The presidential election will have little impact on the overall trajectory of defense policy and budgets, panelists said during a Brookings Institution event on Monday.
During a discussion hosted by the think tank’s 21st Century Defense Initiative, scholars said the Defense Department would face the same fundamental issues of domestic budget restrictions and shifting world politics, whether in a second term under President Obama or a new administration under Republican candidate Mitt Romney.
“The differences between the two gentlemen are important, but they’re not earth-shattering,” Brookings senior fellow Michael O’Hanlon said. “You can imagine this as Obama 2009 versus Obama 2012 in terms of the range of debate over the proper future of our budget.” The panelists noted that many of the constraints facing the country, including rising health care costs, changing mission priorities, drawdowns from the war in Afghanistan and a harsh economic climate, would inevitably affect the shape and scope of a future Pentagon budget. While elements of specific policies would certainly differ, the panelists said that both Obama and Romney would likely continue to focus on the Asia Pacific, and maintain steady pressure on hot spots in the Middle East.
The future of the defense budget was murkier, but O’Hanlon said it would remain healthy in comparison with that of past presidents even after factoring in inflation, the potential for sequestration and other cuts.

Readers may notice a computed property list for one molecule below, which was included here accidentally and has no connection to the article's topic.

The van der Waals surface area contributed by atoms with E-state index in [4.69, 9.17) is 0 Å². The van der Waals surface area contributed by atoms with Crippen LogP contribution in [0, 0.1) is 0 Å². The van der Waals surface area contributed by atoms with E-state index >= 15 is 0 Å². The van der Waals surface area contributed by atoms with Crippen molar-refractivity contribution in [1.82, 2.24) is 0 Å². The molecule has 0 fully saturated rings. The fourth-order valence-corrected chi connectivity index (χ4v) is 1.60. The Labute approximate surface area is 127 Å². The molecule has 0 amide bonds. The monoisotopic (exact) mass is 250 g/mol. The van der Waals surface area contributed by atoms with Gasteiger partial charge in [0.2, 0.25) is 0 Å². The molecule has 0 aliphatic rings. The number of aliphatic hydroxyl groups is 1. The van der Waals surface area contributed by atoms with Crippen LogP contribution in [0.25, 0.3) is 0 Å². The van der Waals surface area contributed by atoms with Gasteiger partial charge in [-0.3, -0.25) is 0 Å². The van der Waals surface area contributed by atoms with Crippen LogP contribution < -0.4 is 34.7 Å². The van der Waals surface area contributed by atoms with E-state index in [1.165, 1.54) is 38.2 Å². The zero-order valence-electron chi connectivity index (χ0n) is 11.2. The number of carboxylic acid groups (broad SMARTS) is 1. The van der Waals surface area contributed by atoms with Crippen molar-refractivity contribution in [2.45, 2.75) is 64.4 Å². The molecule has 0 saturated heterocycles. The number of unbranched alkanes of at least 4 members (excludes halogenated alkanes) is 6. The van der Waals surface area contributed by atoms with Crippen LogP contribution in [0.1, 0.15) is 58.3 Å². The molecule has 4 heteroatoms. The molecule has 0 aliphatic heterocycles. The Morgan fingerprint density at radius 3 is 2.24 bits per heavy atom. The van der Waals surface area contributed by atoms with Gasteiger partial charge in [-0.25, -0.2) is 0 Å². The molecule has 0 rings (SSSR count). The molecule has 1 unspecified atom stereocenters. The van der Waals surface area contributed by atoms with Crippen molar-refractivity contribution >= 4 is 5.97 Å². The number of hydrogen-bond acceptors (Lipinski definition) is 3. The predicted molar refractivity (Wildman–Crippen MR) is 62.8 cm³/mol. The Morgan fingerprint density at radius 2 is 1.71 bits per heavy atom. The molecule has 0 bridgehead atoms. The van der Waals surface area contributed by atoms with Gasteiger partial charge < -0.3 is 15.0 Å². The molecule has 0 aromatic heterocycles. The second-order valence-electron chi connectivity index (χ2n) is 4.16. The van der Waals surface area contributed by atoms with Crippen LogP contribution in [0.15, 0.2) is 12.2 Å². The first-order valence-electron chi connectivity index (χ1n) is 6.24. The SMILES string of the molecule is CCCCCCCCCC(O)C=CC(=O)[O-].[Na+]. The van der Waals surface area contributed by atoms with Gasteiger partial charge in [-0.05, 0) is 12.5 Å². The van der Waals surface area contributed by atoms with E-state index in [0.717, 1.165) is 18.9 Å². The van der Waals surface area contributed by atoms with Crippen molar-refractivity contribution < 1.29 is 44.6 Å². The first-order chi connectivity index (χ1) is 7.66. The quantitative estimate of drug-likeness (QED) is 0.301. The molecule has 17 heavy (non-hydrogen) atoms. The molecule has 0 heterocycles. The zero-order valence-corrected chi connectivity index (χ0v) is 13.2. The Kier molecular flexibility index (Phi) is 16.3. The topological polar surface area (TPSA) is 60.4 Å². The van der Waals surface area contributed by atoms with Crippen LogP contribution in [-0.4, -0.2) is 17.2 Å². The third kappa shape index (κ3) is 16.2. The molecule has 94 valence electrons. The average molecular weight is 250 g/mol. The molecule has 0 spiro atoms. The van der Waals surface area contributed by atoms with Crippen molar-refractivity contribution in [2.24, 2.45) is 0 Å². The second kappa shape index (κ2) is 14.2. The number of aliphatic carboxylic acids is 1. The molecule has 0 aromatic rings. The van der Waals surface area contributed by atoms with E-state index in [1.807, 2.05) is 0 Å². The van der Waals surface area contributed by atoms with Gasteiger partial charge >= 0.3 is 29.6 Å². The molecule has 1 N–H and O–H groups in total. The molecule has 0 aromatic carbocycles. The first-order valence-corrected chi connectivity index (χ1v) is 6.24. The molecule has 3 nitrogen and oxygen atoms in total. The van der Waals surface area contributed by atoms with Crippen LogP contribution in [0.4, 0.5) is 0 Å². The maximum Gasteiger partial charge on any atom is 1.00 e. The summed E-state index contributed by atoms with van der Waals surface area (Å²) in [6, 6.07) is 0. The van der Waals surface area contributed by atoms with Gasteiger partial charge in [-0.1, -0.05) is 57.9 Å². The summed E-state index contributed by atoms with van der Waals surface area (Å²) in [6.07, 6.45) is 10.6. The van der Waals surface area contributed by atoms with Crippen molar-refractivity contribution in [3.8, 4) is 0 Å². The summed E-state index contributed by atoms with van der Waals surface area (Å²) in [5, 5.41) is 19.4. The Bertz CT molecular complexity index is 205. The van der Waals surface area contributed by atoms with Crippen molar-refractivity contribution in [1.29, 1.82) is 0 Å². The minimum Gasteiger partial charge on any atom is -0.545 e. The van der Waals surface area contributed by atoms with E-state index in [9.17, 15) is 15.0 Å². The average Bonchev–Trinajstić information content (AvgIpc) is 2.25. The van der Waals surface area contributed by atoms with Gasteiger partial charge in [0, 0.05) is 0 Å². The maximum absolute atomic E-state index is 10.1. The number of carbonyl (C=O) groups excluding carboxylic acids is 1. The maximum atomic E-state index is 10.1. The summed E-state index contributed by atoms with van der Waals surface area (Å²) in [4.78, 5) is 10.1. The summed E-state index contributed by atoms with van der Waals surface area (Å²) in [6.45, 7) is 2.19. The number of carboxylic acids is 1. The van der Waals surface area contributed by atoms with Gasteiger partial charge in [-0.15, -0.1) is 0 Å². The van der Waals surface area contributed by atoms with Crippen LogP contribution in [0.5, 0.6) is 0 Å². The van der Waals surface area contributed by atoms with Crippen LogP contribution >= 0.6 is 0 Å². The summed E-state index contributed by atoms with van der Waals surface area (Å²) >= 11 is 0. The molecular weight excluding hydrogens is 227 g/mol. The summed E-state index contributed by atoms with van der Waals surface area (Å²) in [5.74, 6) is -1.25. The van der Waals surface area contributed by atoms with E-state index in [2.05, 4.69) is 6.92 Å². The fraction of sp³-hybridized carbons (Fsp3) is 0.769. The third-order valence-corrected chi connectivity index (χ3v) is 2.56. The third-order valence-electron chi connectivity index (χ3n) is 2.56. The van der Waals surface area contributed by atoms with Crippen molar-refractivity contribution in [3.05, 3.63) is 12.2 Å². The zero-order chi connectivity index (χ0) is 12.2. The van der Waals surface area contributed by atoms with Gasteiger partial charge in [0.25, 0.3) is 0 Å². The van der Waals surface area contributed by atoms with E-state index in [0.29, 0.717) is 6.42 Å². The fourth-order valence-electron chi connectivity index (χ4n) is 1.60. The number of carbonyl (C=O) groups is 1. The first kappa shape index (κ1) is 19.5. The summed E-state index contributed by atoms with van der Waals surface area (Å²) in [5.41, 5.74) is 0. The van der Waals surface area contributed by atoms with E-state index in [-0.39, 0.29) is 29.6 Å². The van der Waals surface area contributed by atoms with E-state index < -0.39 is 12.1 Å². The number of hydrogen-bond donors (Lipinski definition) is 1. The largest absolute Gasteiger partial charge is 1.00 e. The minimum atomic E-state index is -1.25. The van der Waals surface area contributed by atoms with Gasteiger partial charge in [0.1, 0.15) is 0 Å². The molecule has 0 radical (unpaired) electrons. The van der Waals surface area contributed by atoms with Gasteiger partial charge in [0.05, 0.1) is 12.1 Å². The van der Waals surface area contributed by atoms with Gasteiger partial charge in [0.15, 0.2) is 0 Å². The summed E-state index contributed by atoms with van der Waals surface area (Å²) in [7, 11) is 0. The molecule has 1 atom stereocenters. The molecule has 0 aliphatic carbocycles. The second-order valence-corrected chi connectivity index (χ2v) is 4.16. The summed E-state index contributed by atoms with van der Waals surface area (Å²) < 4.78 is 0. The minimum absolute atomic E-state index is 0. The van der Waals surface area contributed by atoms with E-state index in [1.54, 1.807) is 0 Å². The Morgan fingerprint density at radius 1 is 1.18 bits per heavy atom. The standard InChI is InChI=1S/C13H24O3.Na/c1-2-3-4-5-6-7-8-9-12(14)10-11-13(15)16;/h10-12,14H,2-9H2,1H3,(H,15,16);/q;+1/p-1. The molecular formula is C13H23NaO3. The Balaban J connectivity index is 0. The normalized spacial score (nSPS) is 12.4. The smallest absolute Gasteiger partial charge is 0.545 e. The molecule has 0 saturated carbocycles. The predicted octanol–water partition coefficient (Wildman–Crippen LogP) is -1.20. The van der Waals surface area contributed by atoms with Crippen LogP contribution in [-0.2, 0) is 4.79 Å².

“The broad point is that Obama’s cuts will still leave us with a very robust defense budget in excess of anything we had with Bill Clinton and in excess of anything we had in the first term of President George W. Bush,” O’Hanlon said.
Todd Harrison, a senior fellow for defense budget studies at the Center for Strategic and Budgetary Assessments, noted that rising personnel costs were slated to put pressure on Pentagon spending. Harrison said these costs were already one-third of the budget, and would grow significantly without any reform.
“Personnel costs continue to eat up more and more of the budget, and that reduces your purchasing power for things like modernization programs,” he said. According to Harrison, rising personnel costs would necessitate cuts in other areas of military spending, which in turn would decrease the capabilities and effectiveness of the force -- a serious problem Obama or Romney would face.
Harrison noted that civilian workers at the Pentagon are more vulnerable to budget cuts because they have less bargaining and lobbying power than military personnel. He added that sequestration posed a higher threat for civilian jobs than it did for military ones, which in turn could affect Defense operations.
“If you cut too far, you risk either not getting the job done, not providing sufficient oversight, or you just have to use military personnel who are more expensive per person to do the same job,” Harrison said.